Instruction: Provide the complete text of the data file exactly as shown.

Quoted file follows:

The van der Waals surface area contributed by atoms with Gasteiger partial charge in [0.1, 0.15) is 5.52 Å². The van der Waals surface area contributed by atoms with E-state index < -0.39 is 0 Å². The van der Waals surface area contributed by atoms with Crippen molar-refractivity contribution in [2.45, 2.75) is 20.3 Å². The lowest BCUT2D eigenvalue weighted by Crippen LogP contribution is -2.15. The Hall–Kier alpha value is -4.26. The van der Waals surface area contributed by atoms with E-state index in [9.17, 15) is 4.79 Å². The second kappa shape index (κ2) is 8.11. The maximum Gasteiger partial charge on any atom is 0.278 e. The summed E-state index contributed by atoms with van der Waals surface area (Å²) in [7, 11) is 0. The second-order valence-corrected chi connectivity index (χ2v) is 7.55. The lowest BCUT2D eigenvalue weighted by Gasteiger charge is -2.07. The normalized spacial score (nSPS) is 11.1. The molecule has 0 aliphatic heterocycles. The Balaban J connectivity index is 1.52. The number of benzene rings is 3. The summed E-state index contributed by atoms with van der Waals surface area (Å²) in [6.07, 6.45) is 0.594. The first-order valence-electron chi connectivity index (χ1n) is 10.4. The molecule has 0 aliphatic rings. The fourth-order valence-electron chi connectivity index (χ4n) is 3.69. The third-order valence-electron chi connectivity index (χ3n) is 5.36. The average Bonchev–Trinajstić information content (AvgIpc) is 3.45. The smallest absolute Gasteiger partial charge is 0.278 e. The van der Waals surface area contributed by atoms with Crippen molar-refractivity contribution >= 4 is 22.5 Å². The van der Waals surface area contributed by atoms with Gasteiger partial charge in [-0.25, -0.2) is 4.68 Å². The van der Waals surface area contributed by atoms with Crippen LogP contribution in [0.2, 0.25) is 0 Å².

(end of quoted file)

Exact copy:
The van der Waals surface area contributed by atoms with Gasteiger partial charge in [0.1, 0.15) is 5.52 Å². The van der Waals surface area contributed by atoms with E-state index < -0.39 is 0 Å². The van der Waals surface area contributed by atoms with Crippen molar-refractivity contribution in [2.45, 2.75) is 20.3 Å². The lowest BCUT2D eigenvalue weighted by Crippen LogP contribution is -2.15. The Hall–Kier alpha value is -4.26. The van der Waals surface area contributed by atoms with E-state index in [9.17, 15) is 4.79 Å². The second kappa shape index (κ2) is 8.11. The maximum Gasteiger partial charge on any atom is 0.278 e. The summed E-state index contributed by atoms with van der Waals surface area (Å²) in [7, 11) is 0. The second-order valence-corrected chi connectivity index (χ2v) is 7.55. The lowest BCUT2D eigenvalue weighted by Gasteiger charge is -2.07. The normalized spacial score (nSPS) is 11.1. The molecule has 0 aliphatic heterocycles. The Balaban J connectivity index is 1.52. The number of benzene rings is 3. The summed E-state index contributed by atoms with van der Waals surface area (Å²) in [6.07, 6.45) is 0.594. The first-order valence-electron chi connectivity index (χ1n) is 10.4. The molecule has 0 aliphatic rings. The fourth-order valence-electron chi connectivity index (χ4n) is 3.69. The third-order valence-electron chi connectivity index (χ3n) is 5.36. The average Bonchev–Trinajstić information content (AvgIpc) is 3.45. The smallest absolute Gasteiger partial charge is 0.278 e. The van der Waals surface area contributed by atoms with Crippen molar-refractivity contribution >= 4 is 22.5 Å². The van der Waals surface area contributed by atoms with Gasteiger partial charge in [-0.25, -0.2) is 4.68 Å². The van der Waals surface area contributed by atoms with Crippen LogP contribution in [0.2, 0.25) is 0 Å².